As a stellar would-be employee, you want to sail through the interview process. But before you think that all you need is a knockout résumé and a killer outfit, think again. Nowadays, there’s a step before the in-person interview: the phone interview.
"The global economy means more and more cross-border hiring, where an initial phone interview becomes even more important," says Sanjeev Agrawal, founder of Collegefeed, a career marketplace for college students.
Employers are increasingly opting for phone interviews to screen potential new hires. By doing so, companies can sort through candidates without committing to the expense and time required for on-site meetings.
A survey conducted by OfficeTeam, a staffing agency based in Menlo Park, California, polled 515 human resources managers, the majority (57%) of whom reported that phone interviews happen "very often."
Furthermore, Paul Bailo, author of The Essential Phone Interview Handbook, says, "All jobs start with a phone call." Meaning: Even if you aren’t scheduled for a formal phone interview, any conversation with a potential employer, however brief it might be, makes an impression.
Not being face-to-face with someone doesn’t mean that you don’t still need to bring your A-game. You might have the best intentions, but what you say and how you say it (tone, pace, inflection, etc.) can easily be misinterpreted. Here, step-by-step advice to help you give good voice.
"It takes days to get ready for a phone interview," explains Bailo. On day one, he advises, do all your research. Take to Google to find out everything you need to know—and more—about the company. Then, on day two, write out a list of questions, like, "What specific qualities and skills are you looking for in a job candidate?" or "I read that the company ____ (insert recent company success here). How do you see this position contributing to the continued success of the organization?" This will demonstrate your interest in the company, and the job, and show that you’re a highly qualified applicant. Agrawal points out, "Phone interviews are a great opportunity to find out more details about the job, the company, the work environment and the team, as job descriptions are notoriously vague."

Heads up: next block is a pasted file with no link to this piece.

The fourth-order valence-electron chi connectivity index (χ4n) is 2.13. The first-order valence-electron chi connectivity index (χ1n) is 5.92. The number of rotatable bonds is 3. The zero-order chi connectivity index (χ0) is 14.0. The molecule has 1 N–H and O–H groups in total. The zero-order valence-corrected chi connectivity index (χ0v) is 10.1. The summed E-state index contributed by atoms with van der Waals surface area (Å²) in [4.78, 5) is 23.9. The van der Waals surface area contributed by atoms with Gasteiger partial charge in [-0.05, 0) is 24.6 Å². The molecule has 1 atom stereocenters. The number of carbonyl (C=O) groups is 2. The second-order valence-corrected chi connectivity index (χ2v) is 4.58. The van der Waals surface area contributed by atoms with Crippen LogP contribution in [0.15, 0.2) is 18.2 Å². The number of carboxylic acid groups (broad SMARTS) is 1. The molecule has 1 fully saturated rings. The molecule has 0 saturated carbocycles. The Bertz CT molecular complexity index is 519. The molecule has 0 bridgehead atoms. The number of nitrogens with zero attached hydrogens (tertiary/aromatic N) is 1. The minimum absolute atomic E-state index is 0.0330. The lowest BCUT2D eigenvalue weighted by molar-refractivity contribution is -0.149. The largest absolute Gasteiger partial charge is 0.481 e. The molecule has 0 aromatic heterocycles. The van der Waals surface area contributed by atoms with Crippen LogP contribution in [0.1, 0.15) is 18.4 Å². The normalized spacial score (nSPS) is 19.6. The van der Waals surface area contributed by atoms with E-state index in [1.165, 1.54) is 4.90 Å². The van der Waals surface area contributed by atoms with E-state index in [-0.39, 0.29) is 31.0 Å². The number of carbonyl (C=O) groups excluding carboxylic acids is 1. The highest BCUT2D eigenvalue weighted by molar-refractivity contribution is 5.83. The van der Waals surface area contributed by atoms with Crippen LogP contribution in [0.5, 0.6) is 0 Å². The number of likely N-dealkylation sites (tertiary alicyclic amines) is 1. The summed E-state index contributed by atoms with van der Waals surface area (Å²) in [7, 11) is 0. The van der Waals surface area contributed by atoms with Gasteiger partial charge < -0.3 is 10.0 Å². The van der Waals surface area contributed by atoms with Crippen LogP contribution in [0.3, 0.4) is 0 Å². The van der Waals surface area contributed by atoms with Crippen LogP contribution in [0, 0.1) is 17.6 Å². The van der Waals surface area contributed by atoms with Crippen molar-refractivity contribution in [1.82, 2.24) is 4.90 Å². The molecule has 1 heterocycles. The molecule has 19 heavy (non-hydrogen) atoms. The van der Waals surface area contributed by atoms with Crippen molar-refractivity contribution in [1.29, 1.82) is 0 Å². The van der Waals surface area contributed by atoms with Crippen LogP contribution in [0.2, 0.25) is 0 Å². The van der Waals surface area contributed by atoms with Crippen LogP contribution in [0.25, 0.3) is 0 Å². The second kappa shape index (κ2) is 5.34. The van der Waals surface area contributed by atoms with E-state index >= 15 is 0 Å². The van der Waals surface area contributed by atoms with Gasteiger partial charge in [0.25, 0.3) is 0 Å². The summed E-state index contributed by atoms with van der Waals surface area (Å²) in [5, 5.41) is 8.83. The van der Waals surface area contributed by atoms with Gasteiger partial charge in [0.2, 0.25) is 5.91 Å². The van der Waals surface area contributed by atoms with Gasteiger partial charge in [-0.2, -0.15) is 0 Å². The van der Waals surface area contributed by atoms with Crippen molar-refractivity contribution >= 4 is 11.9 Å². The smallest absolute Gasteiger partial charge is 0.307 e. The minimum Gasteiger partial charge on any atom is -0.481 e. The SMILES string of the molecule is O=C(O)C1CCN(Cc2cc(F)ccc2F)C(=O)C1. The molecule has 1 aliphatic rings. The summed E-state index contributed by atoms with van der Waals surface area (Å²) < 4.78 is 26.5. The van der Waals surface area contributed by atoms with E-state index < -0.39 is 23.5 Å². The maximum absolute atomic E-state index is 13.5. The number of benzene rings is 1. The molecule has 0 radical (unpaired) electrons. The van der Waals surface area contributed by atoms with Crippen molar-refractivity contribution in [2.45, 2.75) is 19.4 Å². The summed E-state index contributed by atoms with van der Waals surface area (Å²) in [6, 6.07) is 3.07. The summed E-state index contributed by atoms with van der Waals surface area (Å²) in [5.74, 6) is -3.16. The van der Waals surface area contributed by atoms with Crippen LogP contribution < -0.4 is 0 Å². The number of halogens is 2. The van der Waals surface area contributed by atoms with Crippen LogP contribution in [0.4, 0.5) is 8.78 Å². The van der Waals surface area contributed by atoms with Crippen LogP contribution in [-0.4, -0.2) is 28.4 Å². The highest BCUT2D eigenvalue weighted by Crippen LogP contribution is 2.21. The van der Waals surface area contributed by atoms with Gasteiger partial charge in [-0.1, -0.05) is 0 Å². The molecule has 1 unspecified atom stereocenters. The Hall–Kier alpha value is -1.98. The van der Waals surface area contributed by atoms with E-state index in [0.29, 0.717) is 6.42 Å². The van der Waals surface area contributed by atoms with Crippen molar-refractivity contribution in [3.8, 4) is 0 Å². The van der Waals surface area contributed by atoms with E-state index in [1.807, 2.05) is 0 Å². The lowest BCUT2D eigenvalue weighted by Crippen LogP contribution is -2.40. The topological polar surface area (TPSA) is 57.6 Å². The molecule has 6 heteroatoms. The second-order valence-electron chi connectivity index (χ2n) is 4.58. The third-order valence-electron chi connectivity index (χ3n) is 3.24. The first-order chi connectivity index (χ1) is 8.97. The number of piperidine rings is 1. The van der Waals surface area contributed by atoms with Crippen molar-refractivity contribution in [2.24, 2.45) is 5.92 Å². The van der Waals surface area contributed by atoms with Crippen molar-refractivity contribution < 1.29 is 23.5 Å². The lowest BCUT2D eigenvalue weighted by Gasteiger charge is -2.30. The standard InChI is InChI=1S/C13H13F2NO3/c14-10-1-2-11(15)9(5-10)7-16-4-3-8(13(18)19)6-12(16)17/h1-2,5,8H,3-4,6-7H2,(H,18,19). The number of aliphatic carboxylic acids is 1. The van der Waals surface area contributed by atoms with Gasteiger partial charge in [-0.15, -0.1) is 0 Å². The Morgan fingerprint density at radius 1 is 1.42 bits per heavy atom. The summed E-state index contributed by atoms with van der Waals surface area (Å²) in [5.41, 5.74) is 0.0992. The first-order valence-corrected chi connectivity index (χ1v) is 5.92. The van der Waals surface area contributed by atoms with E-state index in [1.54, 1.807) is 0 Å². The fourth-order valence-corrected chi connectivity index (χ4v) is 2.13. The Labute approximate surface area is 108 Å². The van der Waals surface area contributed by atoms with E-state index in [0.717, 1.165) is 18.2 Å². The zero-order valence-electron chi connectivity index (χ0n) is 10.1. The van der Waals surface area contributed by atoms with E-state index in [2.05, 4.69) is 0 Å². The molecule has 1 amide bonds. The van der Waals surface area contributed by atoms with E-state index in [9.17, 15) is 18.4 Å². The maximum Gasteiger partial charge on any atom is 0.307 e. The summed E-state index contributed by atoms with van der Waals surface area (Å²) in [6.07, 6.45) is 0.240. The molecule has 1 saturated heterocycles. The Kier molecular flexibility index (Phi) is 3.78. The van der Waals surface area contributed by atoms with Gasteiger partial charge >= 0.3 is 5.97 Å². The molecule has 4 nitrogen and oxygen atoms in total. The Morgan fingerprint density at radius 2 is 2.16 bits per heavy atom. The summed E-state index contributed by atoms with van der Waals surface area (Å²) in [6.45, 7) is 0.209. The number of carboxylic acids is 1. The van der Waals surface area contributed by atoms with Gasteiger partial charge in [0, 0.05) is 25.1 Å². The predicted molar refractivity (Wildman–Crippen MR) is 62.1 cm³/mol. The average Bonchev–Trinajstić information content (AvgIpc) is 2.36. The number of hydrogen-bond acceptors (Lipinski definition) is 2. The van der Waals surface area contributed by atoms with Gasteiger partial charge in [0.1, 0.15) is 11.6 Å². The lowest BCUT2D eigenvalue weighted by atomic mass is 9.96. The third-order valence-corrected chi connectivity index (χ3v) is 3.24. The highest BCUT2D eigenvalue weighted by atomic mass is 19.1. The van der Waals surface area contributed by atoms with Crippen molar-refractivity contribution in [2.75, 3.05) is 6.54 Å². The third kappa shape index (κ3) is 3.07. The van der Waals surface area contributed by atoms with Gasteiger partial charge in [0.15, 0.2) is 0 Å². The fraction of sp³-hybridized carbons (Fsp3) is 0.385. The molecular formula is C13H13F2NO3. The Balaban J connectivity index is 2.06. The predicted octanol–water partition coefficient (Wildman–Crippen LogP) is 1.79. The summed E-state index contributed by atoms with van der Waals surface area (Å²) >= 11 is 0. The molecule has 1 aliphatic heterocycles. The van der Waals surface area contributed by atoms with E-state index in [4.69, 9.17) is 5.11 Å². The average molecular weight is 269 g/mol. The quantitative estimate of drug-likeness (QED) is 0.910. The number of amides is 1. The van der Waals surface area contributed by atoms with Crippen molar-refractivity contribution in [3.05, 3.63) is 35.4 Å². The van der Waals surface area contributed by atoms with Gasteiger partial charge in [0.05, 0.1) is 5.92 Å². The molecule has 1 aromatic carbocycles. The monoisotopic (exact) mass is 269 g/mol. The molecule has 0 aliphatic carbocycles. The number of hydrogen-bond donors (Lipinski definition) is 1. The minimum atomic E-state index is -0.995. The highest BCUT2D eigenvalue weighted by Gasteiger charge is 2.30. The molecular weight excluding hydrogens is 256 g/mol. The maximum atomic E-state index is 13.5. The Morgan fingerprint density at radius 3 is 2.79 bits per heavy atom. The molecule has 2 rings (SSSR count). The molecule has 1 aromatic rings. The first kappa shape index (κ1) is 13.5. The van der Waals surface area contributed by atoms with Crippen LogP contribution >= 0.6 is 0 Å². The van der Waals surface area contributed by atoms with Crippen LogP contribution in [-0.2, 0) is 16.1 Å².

Another tip: Find an online photograph of the person who is interviewing you. Search on LinkedIn or on the company’s website. It’s much easier to talk with someone when you know what he or she looks like.
Nix any noisy interruptions such as barking dogs, crying children, or blaring car horns. Get everyone out of the house, or make sure to have an isolated room where you can lock the door.
If possible, use a landline—a cell phone connection is less reliable, and the call could always get dropped. No landline? Then make sure that your cell phone is fully charged and that you take the call in a place where your reception is at its best. And remember to get the interviewer’s phone number in case you get disconnected.
Dress as you would for a face-to-face interview; you’re more likely to feel and sound professional if you look the part.
Remember to smile: You can’t sound bored or uninterested if you have a smile on your face. Put a mirror on your desk to see your facial expressions when you talk. You have no body language with which to reinforce your personality; it’s all about the voice. To keep yours sounding tip-top, swallow a teaspoon of honey or suck on a lozenge one hour before the phone interview to reduce dry throat, and have a glass of water nearby during the actual interview.
Phone interviews are a lot like open-book tests: You can have all the information you need to know (about the company and the person conducting the interview right in front of you). Also, to cut down on the papers-rustling-in-background noise, tape a copy of your résumé and job description to the wall, at eye level, for easy reference.
Concision: Phone interviews are shorter than in-person interviews, which means you have less time to make a good impression. So avoid long-winded answers that could make you lose your audience. Keep your responses to no more than three sentences. The day before the interview, practice asking your questions aloud and, while you’re at it, rehearse your answers to some potential questions that the interviewer might ask you. (Think old standbys like, "What are your strengths?" and even the open-ended "Tell me about yourself….")
Concentration: Stay focused and take notes during the call. It’s not the time to organize your mail or reply to emails. "If you feel you are easily distracted and drawn to multitasking, remove or turn off anything you might be tempted to use," says Bailo. "You must listen carefully so that your responses are on point."
Courtesy: Be professional and be polite. "At the end of the call, ask, ‘Do my qualifications meet the company’s needs?’ Then ask when you can meet with them in person," suggests Bailo. And, Agrawal adds, "however the interview goes, end with ‘thank you.’ The last few words of a conversation are often the most remembered."
Twenty-four to 48 hours after the interview ends, send an email thanking the interviewer for the opportunity and summarizing what you spoke about during the phone interview. The subject line should be: "Your name and the position you applied for."
If you want this job, now is the time to restate your interest. And, if you really want to appear smarter than most, include a link to an interesting news article about the company that you already found during your preparation research.
This post is reprinted with permission from Learnvest.
[Image: Flickr user Marco Monetti]